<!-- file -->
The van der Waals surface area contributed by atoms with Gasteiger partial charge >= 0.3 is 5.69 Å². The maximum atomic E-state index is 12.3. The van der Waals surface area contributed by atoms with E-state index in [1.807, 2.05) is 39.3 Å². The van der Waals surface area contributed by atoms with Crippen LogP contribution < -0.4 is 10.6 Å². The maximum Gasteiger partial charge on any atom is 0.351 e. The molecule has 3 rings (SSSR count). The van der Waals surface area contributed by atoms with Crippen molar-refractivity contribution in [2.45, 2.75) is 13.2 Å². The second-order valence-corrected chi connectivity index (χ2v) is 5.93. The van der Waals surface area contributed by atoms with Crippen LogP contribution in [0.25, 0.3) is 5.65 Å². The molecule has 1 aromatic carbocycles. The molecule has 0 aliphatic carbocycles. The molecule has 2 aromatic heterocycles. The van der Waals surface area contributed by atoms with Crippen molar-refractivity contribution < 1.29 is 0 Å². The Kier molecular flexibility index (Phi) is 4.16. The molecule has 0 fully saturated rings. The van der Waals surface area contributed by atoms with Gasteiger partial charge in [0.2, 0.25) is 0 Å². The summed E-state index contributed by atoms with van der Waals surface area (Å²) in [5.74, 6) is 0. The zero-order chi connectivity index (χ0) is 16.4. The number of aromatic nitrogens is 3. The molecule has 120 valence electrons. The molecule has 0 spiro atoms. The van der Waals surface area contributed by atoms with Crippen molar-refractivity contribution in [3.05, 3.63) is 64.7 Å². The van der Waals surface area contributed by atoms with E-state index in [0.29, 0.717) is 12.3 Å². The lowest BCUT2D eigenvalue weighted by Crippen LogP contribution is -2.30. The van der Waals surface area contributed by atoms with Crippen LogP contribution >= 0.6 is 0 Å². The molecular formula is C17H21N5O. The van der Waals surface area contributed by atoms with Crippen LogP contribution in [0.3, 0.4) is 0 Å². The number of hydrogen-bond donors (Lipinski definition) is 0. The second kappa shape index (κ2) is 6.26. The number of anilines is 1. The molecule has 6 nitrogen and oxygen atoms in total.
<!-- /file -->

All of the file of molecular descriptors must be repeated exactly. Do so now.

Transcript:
The van der Waals surface area contributed by atoms with Gasteiger partial charge >= 0.3 is 5.69 Å². The maximum atomic E-state index is 12.3. The van der Waals surface area contributed by atoms with E-state index in [1.807, 2.05) is 39.3 Å². The van der Waals surface area contributed by atoms with Crippen LogP contribution < -0.4 is 10.6 Å². The maximum Gasteiger partial charge on any atom is 0.351 e. The molecule has 3 rings (SSSR count). The van der Waals surface area contributed by atoms with Crippen molar-refractivity contribution in [2.45, 2.75) is 13.2 Å². The second-order valence-corrected chi connectivity index (χ2v) is 5.93. The van der Waals surface area contributed by atoms with Crippen LogP contribution in [0.25, 0.3) is 5.65 Å². The molecule has 1 aromatic carbocycles. The molecule has 0 aliphatic carbocycles. The molecule has 2 aromatic heterocycles. The van der Waals surface area contributed by atoms with Crippen molar-refractivity contribution < 1.29 is 0 Å². The Kier molecular flexibility index (Phi) is 4.16. The molecule has 0 fully saturated rings. The van der Waals surface area contributed by atoms with Gasteiger partial charge in [0.2, 0.25) is 0 Å². The summed E-state index contributed by atoms with van der Waals surface area (Å²) in [5.74, 6) is 0. The zero-order chi connectivity index (χ0) is 16.4. The number of aromatic nitrogens is 3. The molecule has 120 valence electrons. The molecule has 0 spiro atoms. The van der Waals surface area contributed by atoms with Crippen molar-refractivity contribution in [3.05, 3.63) is 64.7 Å². The van der Waals surface area contributed by atoms with E-state index in [0.29, 0.717) is 12.3 Å². The lowest BCUT2D eigenvalue weighted by Crippen LogP contribution is -2.30. The van der Waals surface area contributed by atoms with Crippen LogP contribution >= 0.6 is 0 Å². The molecular formula is C17H21N5O. The van der Waals surface area contributed by atoms with Crippen LogP contribution in [0.3, 0.4) is 0 Å². The number of hydrogen-bond donors (Lipinski definition) is 0. The second kappa shape index (κ2) is 6.26. The number of anilines is 1. The molecule has 6 nitrogen and oxygen atoms in total.